Federal, university and city officials signed a memorandum of understanding Thursday that paves the way for the establishment of a temperate rainforest education and research center in Juneau. The Alaska Coastal Rainforest Center will stimulate and develop temperate rainforest education and research.
The ACRC is a collaborative venture of the University of Alaska Southeast, University of Alaska Fairbanks, the Forest Service's Pacific Northwest Research Station, the Forest Service's Alaska Region, the U.S. Fish and Wildlife Service's Alaska Region and the city of Juneau.
Mayor Bruce Botelho, U.S. Forest Service Alaska Regional Forester Denny Bschor, U.S. Forest Service Pacific Northwest Research Station Director Bov Eav, and University of Alaska Southeast Chancellor John Pugh were among the signatories in attendance at Thursday morning's signing, held at the U.S. Forest Service's Regional Office.
"The three campuses of the University of Alaska Southeast reside in the Tongass National Forest, the largest temperate rainforest in the world," Pugh said. "I am very excited about UAS partnering to provide educational outreach related to the Alaska Rainforest Center and look forward to working with partners on educational and research opportunities."
The ACRC will foster a collaborative environment that expands and enhances education and research opportunities by coordinating activities among the six cooperating agencies. In particular, the center will:
Provide formal and informal education at the university and community school-levels as well as professional training relating to coastal rain forest ecosystems;
Apply knowledge gained through the collaboration to meet education and management needs for sustainable resource use within coastal rain forest ecosystems;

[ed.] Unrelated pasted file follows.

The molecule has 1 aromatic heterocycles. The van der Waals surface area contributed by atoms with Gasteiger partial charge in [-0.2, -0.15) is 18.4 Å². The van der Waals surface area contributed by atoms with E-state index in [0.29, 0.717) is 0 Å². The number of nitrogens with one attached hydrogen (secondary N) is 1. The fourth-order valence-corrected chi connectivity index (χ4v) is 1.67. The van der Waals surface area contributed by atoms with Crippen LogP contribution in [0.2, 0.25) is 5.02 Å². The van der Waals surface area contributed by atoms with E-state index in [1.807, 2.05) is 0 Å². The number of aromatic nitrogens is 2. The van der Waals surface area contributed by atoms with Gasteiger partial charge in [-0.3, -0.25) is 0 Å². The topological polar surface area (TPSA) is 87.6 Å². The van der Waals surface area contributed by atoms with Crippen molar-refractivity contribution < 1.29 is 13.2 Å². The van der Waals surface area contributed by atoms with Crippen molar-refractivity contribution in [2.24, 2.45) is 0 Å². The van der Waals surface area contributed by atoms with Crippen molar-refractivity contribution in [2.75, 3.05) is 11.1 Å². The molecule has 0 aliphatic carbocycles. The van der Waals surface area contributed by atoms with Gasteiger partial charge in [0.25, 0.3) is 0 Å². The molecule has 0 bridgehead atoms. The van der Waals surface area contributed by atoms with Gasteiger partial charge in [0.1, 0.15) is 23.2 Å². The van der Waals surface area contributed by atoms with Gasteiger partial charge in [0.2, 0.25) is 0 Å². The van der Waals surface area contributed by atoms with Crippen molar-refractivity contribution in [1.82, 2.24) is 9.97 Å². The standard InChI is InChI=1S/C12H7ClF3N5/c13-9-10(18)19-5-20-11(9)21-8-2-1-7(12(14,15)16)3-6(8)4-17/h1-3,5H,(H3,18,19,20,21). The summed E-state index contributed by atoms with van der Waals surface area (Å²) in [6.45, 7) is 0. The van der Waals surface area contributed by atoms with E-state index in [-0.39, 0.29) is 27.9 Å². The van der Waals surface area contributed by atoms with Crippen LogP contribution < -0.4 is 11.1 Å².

Facilitate public policy discussions and foster greater public understanding of rain forest ecosystems.
It also will support work at the newly established Héen Latinee Experimental Forest, located north of Juneau, which will be officially designated during a celebration later today.
"The center will be looking carefully at ecosystem functions because these functions will likely change as the climate warms over the upcoming years," said Sandy Boyce, the U.S. Forest Service Alaska Science Coordinator. "Our work will help to inform the communities of southeast Alaska and their leaders about the speed and direction of these changes and prepare them for management and policy debates that will take place as the implications of these changes become clear."
Worldwide, temperate rainforests total about 75 million acres. In Alaska and coastal British Columbia, temperate rainforests encompass interconnected landscapes that extend from the coastal mountains through the temperate forests to the marine waters of the Pacific.
A public celebration ceremony, presentation and reception for the center was held Thursday at Centennial Hall.
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